Saison is a Belgian-style ale with a unique flavour profile and an interesting historical legacy.
In a flight of beers, a saison will stand out as elegant and effervescent, almost like champagne. These days it is even more popular in North America than it is in its country of origin.
The Beer Judge Certification Program guidelines describe saisons like this:
- A family of refreshing, highly attenuated, hoppy, and fairly bitter Belgian ales with a very dry finish and high carbonation. Characterized by a fruity, spicy, sometimes phenolic fermentation profile, and the use of cereal grains and sometimes spices for complexity. Several variations in strength and colour exist.
- The pale, standard-strength version is like a more highly-attenuated, hoppy, and bitter Belgian Blond Ale with a stronger yeast character. At super strength and pale colour, similar to a Belgian Tripel, but often with more of a grainy, rustic quality and sometimes with a spicier yeast character.
- Typical saisons are brewed to around 6% ABV with a hop presence of 20-35 IBU.
When the famed British beer writer Michael Jackson first began writing about Belgian beer culture in the 1970s, he found very few examples of saisons in existence. By the early 1990s, he even described the style as “endangered.” But he loved saisons and worked hard to bring attention to them. Because of his enthusiasm, an American distributor reached out to the Belgian brewer Dupont to import its saison, described by Jackson as “a down-to-earth classic of the style.” Dupont was surprised by the request since their blonde ale, Moinette, was a much bigger seller in Belgium.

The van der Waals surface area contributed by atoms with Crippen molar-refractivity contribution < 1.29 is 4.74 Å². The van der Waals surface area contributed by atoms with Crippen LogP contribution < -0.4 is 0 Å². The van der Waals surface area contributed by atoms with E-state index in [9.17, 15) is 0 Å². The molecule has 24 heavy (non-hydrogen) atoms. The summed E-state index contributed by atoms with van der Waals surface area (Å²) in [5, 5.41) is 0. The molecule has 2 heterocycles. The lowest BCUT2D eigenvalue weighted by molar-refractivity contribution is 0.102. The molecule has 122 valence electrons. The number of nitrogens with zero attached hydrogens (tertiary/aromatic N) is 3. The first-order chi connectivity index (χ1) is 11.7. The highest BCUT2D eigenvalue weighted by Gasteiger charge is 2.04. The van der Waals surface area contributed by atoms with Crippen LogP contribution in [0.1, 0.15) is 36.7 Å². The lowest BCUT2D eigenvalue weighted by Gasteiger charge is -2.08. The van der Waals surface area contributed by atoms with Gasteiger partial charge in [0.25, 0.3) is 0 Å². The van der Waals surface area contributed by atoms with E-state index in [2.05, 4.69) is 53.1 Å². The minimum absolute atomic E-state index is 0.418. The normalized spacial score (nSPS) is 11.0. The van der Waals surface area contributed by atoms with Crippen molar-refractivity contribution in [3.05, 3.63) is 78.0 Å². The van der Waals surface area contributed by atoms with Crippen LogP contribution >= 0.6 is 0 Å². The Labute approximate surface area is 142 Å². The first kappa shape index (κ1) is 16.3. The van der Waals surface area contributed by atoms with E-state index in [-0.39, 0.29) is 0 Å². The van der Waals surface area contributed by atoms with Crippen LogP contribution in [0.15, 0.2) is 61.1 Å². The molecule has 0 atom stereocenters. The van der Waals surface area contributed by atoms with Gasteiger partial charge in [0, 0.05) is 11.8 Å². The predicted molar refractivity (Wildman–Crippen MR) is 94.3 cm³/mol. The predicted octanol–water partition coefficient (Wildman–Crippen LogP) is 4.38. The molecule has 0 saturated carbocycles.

“At the time, the [saison] represented just two percent of Brasserie Dupont’s sales and was being considered for discontinuation,” Bryan Roth wrote in All About Beer in 2016, going on to state that the saison now accounts for 40% of Dupont’s production because of the export market.
The Belgian Connection in BC